Army Veteran Rebecca Nava sometimes has trouble hearing her daughter. Nava was often exposed to loud noises during her tour in Iraq, such as weapons and sirens going off close to her. The noises left her with hearing loss and tinnitus - a ringing in her ears.
Sixty-percent of those returning from Iraq and Afghanistan have damaged hearing. Lieutenant Colonel Mark Packer is with the U.S. Department of Defense Hearing Center of Excellence. He says, "the total number over the decade for the current conflicts are 840,000 members with tinnitus and just over 700,000 with hearing loss, which are the number one and 2 disabilities."
Experts say training to prevent hearing problems needs to start as soon as a person enters the military. But ear protection can be inconvenient in combat, and some noises are so loud that protection won't help.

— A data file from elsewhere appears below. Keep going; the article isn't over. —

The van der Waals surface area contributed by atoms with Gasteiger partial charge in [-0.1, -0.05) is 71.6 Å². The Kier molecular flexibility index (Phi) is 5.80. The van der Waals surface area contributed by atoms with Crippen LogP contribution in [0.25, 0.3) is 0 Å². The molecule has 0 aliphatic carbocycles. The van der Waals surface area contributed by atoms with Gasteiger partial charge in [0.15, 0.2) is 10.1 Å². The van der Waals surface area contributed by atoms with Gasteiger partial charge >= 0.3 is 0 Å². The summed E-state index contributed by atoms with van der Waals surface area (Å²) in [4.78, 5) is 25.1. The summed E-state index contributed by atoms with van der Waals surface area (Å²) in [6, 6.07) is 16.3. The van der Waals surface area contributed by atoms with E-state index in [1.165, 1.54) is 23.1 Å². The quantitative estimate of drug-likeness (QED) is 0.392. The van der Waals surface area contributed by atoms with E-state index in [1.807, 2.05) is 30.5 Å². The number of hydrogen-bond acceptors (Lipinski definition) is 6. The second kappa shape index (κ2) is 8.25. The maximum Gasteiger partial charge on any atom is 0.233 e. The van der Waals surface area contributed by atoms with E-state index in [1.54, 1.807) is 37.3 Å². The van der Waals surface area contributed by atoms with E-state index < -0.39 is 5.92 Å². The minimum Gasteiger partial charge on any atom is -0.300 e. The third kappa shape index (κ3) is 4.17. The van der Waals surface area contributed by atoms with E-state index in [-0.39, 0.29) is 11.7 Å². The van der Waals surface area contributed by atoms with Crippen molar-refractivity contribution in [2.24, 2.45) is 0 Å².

"We have army, navy, air force programs that are looking at developing the policies, identifying the best standards to best prevent hearing loss," Lt. Col. Packer adds.
Nava is now studying business administration. She wears hearing aids, but she still struggles. She hopes other veterans listen to her story and get help for their hearing like she did.
A study requested by Congress, found widespread hearing loss after World War Two, as well. But the explosions and gun battles in tight spaces and urban areas have made Iraq a noisier war than most.